Hong Kong’s new Competition Commission head wants to jail those who flout laws
Former US Department of Justice worker Brent Snyder will pull no punches in his stance against corporate malpractices
Hong Kong’s competition watchdog should seek jail sentences against offenders whenever possible in the long run, according to the new chief executive of the antitrust regulator, who is pursuing a hardline stance.
Competition Commission head Brent Snyder said he believed the most effective way to crack down on corporate malpractice is by holding individuals accountable. The former American prosecutor was spelling out his vision and plans for the coming years.
Despite its relatively short history, the commission welcomed its third chief executive in four years. Snyder succeeded Rose Webb, who earlier stepped down for family reasons.
Hong Kong antitrust regulator takes first legal action since competition law came into effect in late 2015
“I never thought I would have the opportunity to actually live here some day, and be a member of the commission,” he said as he met the press for the first time since beginning his three-year term in September.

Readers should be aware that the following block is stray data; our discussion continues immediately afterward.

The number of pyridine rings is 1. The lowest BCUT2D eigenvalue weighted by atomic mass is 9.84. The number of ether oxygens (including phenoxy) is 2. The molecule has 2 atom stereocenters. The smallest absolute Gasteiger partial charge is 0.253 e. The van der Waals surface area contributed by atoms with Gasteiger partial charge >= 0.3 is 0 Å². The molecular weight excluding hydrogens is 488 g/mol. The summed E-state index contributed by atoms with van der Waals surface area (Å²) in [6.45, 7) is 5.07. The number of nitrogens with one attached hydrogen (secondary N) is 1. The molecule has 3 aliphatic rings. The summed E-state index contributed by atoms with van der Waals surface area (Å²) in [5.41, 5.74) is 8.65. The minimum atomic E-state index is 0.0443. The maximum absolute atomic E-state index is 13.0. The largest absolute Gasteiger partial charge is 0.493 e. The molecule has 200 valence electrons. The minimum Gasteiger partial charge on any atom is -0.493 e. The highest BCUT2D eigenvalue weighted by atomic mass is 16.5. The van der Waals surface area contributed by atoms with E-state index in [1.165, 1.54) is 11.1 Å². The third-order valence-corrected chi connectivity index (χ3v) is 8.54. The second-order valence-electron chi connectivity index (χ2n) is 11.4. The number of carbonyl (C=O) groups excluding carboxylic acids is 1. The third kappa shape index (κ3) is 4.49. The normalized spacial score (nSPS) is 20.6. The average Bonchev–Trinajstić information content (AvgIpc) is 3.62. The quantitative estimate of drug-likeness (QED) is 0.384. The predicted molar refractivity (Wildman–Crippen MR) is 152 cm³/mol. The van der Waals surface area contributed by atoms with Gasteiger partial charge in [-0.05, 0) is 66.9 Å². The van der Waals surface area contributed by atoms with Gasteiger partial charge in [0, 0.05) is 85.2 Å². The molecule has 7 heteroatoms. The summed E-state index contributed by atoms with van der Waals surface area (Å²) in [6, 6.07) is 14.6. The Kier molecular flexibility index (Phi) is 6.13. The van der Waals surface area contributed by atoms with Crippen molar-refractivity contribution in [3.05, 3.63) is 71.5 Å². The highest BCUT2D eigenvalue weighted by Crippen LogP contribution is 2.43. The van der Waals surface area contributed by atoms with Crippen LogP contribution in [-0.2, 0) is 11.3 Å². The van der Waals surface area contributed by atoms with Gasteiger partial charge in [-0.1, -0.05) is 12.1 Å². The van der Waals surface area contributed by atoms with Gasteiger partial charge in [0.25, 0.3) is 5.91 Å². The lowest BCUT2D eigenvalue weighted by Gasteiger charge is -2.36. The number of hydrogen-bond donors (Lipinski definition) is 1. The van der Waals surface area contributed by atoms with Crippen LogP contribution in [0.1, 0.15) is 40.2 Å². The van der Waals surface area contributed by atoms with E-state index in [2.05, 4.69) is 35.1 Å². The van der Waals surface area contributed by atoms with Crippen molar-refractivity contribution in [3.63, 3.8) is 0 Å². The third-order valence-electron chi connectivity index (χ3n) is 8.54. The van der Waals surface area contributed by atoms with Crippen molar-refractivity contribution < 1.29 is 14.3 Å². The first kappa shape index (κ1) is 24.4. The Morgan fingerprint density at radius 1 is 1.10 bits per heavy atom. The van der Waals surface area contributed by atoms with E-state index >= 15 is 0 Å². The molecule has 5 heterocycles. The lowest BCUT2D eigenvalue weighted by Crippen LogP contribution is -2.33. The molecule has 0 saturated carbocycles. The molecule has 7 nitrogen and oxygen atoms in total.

Parachuting in from the US Department of Justice’s antitrust division, where he worked for 14 years, Snyder now finds himself under a different system in Hong Kong even though the job is of a similar nature.
“We had two hats that we wore – investigator and litigator,” Snyder said of his former job.
“I would be there on the first day of the investigation doing the investigative work, and I would be there on the last day of the case, standing in front of the jury, getting the verdict.”
He noted cases in Hong Kong were more about a team effort.
“We separate the investigative function and the legal function. The legal function is also separated between what we can do ourselves, and what requires us to use an outside counsel.”
Asked if he wished to bargain for bigger powers in the future, Snyder said he would “give it a thought” but that would not be his current focus.
Since the competition law came into effect in December 2015, the commission has brought two cases to the Competition Tribunal – an achievement which Snyder described as exceptional.
Currently anti-competitive behaviour in Hong Kong is not considered a criminal offence.
But the watchdog chief is determined. “We can’t send somebody to jail, but there are pecuniary penalties for individuals who participate in cartel violations or serious anti-competitive misconduct.”
He also did not hide his desire to seek jail sentences in the long run.
“I do believe that jail terms for individuals are the single most effective deterrent to cartel violations … Companies and corporations, they can only act through their individuals and employees.”
Looking ahead, Snyder is confident Hongkongers will appreciate the law’s existence, rather than see it as a piece of restrictive framework.
Having relocated from California, he also dismissed doubts that he would be bothered by language and cultural differences.
If anything, he joked, the biggest challenge was to navigate the low ceiling in parts of the office – which could be a headache for someone 1.93 metres tall.